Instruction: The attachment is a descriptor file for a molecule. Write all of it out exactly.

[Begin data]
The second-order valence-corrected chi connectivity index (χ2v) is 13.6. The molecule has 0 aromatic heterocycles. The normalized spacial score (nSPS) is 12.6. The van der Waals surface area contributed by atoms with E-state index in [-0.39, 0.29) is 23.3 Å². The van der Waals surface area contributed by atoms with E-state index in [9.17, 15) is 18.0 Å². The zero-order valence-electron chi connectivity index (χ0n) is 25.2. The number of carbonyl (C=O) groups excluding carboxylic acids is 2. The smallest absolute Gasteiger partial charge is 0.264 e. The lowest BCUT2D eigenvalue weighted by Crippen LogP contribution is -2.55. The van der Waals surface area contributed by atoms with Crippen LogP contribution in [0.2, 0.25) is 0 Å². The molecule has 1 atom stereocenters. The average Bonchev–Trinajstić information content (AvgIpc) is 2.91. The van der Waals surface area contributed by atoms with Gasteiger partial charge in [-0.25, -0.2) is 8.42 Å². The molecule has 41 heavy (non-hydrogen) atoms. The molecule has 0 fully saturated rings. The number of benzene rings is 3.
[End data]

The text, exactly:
The second-order valence-corrected chi connectivity index (χ2v) is 13.6. The molecule has 0 aromatic heterocycles. The normalized spacial score (nSPS) is 12.6. The van der Waals surface area contributed by atoms with E-state index in [-0.39, 0.29) is 23.3 Å². The van der Waals surface area contributed by atoms with E-state index in [9.17, 15) is 18.0 Å². The zero-order valence-electron chi connectivity index (χ0n) is 25.2. The number of carbonyl (C=O) groups excluding carboxylic acids is 2. The smallest absolute Gasteiger partial charge is 0.264 e. The lowest BCUT2D eigenvalue weighted by Crippen LogP contribution is -2.55. The van der Waals surface area contributed by atoms with Crippen LogP contribution in [0.2, 0.25) is 0 Å². The molecule has 1 atom stereocenters. The average Bonchev–Trinajstić information content (AvgIpc) is 2.91. The van der Waals surface area contributed by atoms with Gasteiger partial charge in [-0.25, -0.2) is 8.42 Å². The molecule has 41 heavy (non-hydrogen) atoms. The molecule has 0 fully saturated rings. The number of benzene rings is 3.